Panforte Di Siena is an Italian confection that is a cross between fruitcake, candy, and honey cakes called Lebkuchen (lasting cakes). This cake is a wonderful confection and so easy to make. I usually make these Italian Panforte Di Siena cakes for the Christmas season, but it is wonderful anytime of the year. They are best eaten sliced into very thin slices and served after dinner with an good port wine or a dessert wine, tea or coffee.
The name panforte, “strong bread,” is due to its strongly spicy flavor. In Italy it is also called Siena cake. Originally a Christmas pastry, panforte is now enjoyed year round by Italian cuisine enthusiasts.
History of Panforte Di Siena:
This cake is a specialty of Siena, Italy that dates back to the 13th century. The first documents, found among Siena’s historic papers, are various testimonies from February 7, 1205 that are written on parchment paper and conserved in the archives of the state of Siena.
The parchment paper was found around the second half of the 1800’s in the archives of the hospital of Siena. It had come from the estate of the Castle of Montisi, which belonged to the Cacciaconti family. It is written that, on that date the servant and inhabitants of the monastery of Montecellesi (today Montecelso) were obliged to bring the nuns a good number of Panes pepatos et melatos (bread with pepper and honey) as a form of tax. The idea of adding spices to the original recipe of “Pan Melato” was said to have been Nicold Salimbeni’s, also called “Muscia”.
In the archives of Genoa, it was recorded that Panforte was one of the most famous sweets in Italy. Panforte’s success soon crossed the boundaries of Siena and many documents record its presence on the “menus” of the feast of rich noble men in every part of Italy.
Check out more of Linda’s wonderful Cake Recipes.
- 1/2 cup plus 2 tablespoons cake flour, divided
- 1 1/2 teaspoons ground cinnamon, divided
- 1/4 teaspoon ground coriander
- 1/4 teaspoon ground cloves
- 1/4 teaspoon ground nutmeg
- 1/2 cup honey
- 1/2 cup granulated sugar
- 1/2 cup citron or melon, candied and cut into small pieces
- 1/2 cup orange peel, candied and cut into small pieces
- 1 cup almonds or hazelnuts, toasted and coarsely chopped*
- Powdered sugar (confectioners' sugar)
Preheat oven to 300 degrees F. and adjust oven rack to center position.
Prepare Bread Crumb Lining and line the baking pan; set aside.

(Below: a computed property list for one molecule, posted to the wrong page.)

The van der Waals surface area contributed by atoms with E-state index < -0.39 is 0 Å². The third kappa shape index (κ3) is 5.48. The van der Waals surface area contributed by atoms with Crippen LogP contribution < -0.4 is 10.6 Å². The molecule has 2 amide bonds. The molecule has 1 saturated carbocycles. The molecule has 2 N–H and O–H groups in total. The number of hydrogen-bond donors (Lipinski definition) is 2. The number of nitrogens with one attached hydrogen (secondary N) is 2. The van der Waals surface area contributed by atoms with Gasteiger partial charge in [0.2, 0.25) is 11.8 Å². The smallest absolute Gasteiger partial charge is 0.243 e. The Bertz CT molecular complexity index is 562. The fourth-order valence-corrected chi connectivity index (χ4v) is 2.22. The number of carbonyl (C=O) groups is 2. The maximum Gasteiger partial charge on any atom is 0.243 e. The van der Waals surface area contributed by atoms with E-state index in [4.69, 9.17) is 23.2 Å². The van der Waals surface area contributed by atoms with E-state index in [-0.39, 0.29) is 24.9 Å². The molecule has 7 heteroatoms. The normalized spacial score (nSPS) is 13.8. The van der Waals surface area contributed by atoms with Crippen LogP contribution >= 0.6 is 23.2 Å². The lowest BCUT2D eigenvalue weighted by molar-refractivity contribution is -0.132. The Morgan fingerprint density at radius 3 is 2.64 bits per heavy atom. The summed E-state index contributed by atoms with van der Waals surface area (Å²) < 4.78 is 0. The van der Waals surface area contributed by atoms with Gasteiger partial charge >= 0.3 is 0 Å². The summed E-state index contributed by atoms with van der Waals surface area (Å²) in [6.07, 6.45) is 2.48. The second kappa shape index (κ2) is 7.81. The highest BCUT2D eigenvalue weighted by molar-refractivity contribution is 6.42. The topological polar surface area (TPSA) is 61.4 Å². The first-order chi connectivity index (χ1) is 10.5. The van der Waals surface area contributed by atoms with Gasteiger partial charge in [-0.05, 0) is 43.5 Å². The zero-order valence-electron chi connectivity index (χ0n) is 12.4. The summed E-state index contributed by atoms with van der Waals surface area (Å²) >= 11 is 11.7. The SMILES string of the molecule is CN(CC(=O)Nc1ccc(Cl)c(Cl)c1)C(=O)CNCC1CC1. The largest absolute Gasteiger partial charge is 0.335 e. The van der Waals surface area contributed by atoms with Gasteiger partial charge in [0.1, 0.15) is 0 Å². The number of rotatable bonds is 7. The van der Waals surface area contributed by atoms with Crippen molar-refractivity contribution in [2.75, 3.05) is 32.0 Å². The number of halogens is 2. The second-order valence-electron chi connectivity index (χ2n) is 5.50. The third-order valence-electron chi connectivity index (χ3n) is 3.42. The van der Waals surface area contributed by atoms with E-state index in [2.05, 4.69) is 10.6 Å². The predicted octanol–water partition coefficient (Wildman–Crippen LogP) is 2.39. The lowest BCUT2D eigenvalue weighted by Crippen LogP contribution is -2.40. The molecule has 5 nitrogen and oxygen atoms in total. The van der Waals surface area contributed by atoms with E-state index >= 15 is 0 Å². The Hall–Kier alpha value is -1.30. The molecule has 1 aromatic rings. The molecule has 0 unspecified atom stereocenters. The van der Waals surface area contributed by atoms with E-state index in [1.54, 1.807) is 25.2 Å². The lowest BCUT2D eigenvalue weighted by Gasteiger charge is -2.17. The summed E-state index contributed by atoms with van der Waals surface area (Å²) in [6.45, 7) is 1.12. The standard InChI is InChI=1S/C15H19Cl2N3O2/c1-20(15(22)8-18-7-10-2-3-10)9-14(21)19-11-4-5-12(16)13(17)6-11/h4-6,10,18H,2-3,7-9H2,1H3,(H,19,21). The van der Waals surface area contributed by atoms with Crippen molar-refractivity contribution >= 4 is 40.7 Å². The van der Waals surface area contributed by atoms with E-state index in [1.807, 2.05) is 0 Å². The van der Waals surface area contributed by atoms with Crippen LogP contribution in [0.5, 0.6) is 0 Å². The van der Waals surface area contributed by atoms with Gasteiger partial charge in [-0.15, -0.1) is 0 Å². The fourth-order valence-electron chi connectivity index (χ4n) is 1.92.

In a small bowl, combine 1/2 cup cake flour, 1 teaspoon cinnamon, coriander, cloves, and nutmeg; set aside.
In another small bowl, combine the remaining 2 tablespoons of cake flour and 1/2 teaspoon cinnamon; set mixture aside and save for the top.
In a medium saucepan over low heat, combine honey and sugar. Cook, stirring occasionally to prevent scorching, until mixture comes to a full boil; remove from heat. Stir in candied fruit and almonds or hazelnuts. Sift in flour mixture; stir until well blended. Pour batter into prepared pan. Smooth top with the slightly wet palm of your hand. Sift reserved cinnamon-flour mixture over the top.
Place cake in center of middle oven rack. Bake 30 minute or until panforte just starts to simmer around edge of pan. Remove from oven; cool completely on a wire rack.
Loosen from pan by running a small knife around perimeter (if using a Springform Pan, remove sides of springform pan). Invert onto a wire rack, letting excess cinnamon flour fall away. Use knife to peel away parchment or rice paper. Invert panforte again and transfer onto a wire rack. Dust top with powdered sugar.
When cool, it can be wrapped in several layers of plastic wrap and a layer of aluminum foil and stored in an airtight container for several weeks, or frozen for up to six months.
Serve at room temperature. Before serving, dust lightly with additional powered sugar. Cut into small wedges to serve.
Makes 16 servings.
Brush an 8-inch cake pan or an 8-inch Springform Pan with butter. Cut a dish of parchment paper, or rice paper* to fit pan bottom. Brush paper with butter and fit into pan bottom. If using Asian-style rice paper, wet the paper to make it easier to cut, then trim it to the correct size with scissors.
In a small bowl, combine cake flour, bread crumbs, and almonds or hazelnuts; evenly scatter over sides and bottom. Pat gently into place.
* To toast nuts, preheat oven to 350 F. Place nuts in a single layer in an ungreased shallow pan or rimmed baking sheet. Bake 5 to 10 minutes, stirring once or twice during toasting to aid in even browning, or until they are golden brown. Remove from oven and remove from pan; let cool. If using hazelnuts, remove from pan; place hazelnuts in a clean terry-cloth towel and wrap it closed. Let the nuts steam for 4 to 5 minutes then rub vigorously for 1 to 3 minutes on a hard surface to remove skins; discard skins.
Panforte Variation Ideas:
Chocolate Panforte – Follow recipe for Panforte Di Siena, making the following changes: Add 4 ounces chopped semisweet chocolate to honey and sugar mixture after it is removed from the heat. Cover and let stand 2 minutes or until chocolate melts. Add 1/4 teaspoon salt to the flour and spices.
Date Panforte – Follow recipe for Panforte Di Siena. Substitute 1/2 cup chopped dates for 1/2 cup candied citron or melon.
Dried Fruit Panforte – Follow recipe for Panforte Di Siena, making the following changes: reduce candied citron and orange peel from 1/2 cup to 1/4 cup each. Add 1/4 cup each of stemmed and finely diced dried figs and dried apricots. Also check out my Fig and Walnut Panforte recipe.